Lancaster, PA, is a modern city brimming with historical charm, situated in a county that draws visitors with its picturesque setting, classic comfort foods and work from artisans and craftsmen. Lancaster Marriott at Penn Square marries the region’s cultural heritage with modern appeal with its recently completed $39.4-million renovation.
The hotel offers 416 guestrooms with sleek designs and advanced amenities, alongside three dining options headlined by Chef Ryan McQuillan and a signature Marriott M Club Lounge. The 12-story East Tower has officially been completed—redefining the city’s skyline—adding with it 110 rooms. This completion marks the beginning of a series of beautifications to Lancaster Marriott’s 18-story West Tower.
The force behind the hotel’s redesign was Mark Fitzgerald, president/COO, High Real Estate Group, while the new F&B outlets were done by Anthony Seitz, VP, development, High Associates Ltd.
“Sitting within the picturesque Historic District of Lancaster, Pennsylvania, Lancaster Marriott at Penn Square is located a short walk away from many of Lancaster City’s most sought-after historic sites, top-rated restaurants and art-driven streets,” Fitzgerald noted. “Because of its central location and growing demand for bigger groups, the East Tower was conceptualized. The design is revealed through new modern guestrooms, dining concepts and public spaces.”
Fitzgerald noted that during the conceptualizing phase, it was important that the hotel honor its rich heritage by recognizing that new buildings shouldn’t try to look like the authentic older buildings. “The scale and proportion of old and new can certainly resemble each other, but the historic buildings should be obvious,” he said. “This is the approach that we have taken. We created a scale of the hotel along King Street using traditional brick and stone and designed the windows similar to the forms of the previous buildings. The height of this base is also similar to the scale of the historic buildings that once existed along King Street. By doing this, it suggests a continuation of what once existed without trying to duplicate the original.”
Joshua Nowak, the hotel’s director of sales & marketing, added that the ambiance of the hotel is “an upscale hotel offering amenities discerning guests expect—featuring elegant interiors, impeccable service and dining, as well as profound architecture and history, including a preserved section of the Underground Railroad. Brand new, upscale guestrooms offer sweeping city views.”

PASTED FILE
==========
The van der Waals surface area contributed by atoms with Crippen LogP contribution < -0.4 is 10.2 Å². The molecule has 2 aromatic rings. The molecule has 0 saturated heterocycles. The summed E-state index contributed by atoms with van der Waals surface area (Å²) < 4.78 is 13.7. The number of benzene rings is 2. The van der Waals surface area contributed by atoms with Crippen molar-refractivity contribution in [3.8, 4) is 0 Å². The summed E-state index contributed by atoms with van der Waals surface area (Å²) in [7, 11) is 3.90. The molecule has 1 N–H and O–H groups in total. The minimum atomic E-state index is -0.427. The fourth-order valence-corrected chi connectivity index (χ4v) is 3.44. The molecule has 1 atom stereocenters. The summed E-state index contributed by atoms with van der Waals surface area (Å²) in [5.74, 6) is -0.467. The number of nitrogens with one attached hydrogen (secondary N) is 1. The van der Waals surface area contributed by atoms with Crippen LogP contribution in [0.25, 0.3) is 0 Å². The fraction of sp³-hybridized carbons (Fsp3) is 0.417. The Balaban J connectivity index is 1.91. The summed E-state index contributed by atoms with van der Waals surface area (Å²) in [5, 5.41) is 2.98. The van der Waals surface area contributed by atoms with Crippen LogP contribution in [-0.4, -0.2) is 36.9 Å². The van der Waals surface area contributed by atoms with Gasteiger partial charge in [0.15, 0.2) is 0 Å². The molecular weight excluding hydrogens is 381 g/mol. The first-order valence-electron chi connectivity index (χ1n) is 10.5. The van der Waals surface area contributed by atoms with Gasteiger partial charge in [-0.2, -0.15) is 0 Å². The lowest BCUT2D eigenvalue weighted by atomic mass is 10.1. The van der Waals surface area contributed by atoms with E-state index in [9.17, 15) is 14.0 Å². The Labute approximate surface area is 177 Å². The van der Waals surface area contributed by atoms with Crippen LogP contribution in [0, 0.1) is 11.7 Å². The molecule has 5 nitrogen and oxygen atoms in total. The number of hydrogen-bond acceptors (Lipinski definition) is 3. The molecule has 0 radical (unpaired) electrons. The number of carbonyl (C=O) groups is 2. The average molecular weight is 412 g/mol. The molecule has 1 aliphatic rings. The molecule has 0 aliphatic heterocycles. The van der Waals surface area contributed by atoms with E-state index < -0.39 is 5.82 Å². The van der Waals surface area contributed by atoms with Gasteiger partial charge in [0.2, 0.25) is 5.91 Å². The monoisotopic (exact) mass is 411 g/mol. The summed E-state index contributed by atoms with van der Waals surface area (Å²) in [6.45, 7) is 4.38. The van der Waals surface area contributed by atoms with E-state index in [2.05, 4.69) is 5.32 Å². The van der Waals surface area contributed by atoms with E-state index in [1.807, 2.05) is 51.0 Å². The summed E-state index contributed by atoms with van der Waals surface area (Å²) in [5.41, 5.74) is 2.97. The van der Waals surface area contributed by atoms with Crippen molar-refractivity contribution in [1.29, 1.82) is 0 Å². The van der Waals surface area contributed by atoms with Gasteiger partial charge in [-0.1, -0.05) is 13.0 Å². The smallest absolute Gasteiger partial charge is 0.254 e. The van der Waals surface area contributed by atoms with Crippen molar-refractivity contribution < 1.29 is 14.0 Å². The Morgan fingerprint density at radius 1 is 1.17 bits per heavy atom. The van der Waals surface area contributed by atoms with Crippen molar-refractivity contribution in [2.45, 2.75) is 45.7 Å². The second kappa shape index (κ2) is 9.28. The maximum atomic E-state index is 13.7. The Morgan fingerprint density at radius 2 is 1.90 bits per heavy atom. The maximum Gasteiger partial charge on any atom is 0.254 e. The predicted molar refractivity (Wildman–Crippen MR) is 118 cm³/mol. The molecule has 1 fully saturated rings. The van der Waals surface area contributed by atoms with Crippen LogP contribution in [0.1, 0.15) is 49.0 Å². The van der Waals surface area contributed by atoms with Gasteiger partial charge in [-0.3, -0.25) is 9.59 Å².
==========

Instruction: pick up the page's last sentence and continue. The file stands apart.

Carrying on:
Pointing to the guestroom design, Fitzgerald said, “Each of the new 100 guestrooms and 10 City Suites in the East Tower feature advanced amenity offerings, sweeping views of Lancaster City from floor-to-ceiling glass windows and sleek design features for ultimate guest relaxation and convenience. Amenities include luxury vinyl tile, stand up showers, backlit mirrors in the bathroom, 55-in. TVs and a ‘relaxation corner’ complete with a small sofa couch and table. Likewise, all double rooms feature two queen-sized beds for maximum comfort.”
The new F&B outlets include The Exchange, the city’s highest rooftop bar. The 3,500-sq.-ft. space offers intimate seating, a patio and a floating bar. Windows open into the patio, allowing views both indoor and out, while a slanted roof and outdoor firepits help provide warmth in colder months.
For its part, new restaurant Plough pays homage to Lancaster’s rich heritage while aiming to appeal to the modern traveler. Featuring an open kitchen and a bar in the center of the room, the space has both indoor and outdoor dining areas, including a private dining room with an al fresco patio. Design elements include plush booth seating and long farm tables.
Nowak stressed the importance of the outlets. “In addition to being one of the region’s premier convention and special event destinations, the Lancaster Marriott is among a culinary mecca for visitors and locals,” he said. “The Exchange is a high-energy drinkery amid the Lancaster sky, offering a vibrant social experience to discover a whole new way of looking at the historic city. The refined rooftop features an extensive beverage-driven menu spotlighting twists on the classics and creative cocktails, alongside thoughtful wine and beer selections showcasing seasonal and local flavors. With inventive plates meant for easy conversation and a lively music selection, The Exchange is the spot where friends gather.”
With regard to Plough, he said, “Creatively prepared in an open kitchen seen throughout the dining room, Chef McQuillan’s smart and focused dishes incorporate quality, local ingredients sourced from the region’s lush farmlands, including the oldest working farmers market in the United States. A sleek bar floating in the center of the room invites guests to dine and socialize while enjoying handcrafted cocktails and spirits, wine by the glass selected from an extensive wine wall, or pints focused on crowd pleasers and those with local flair.”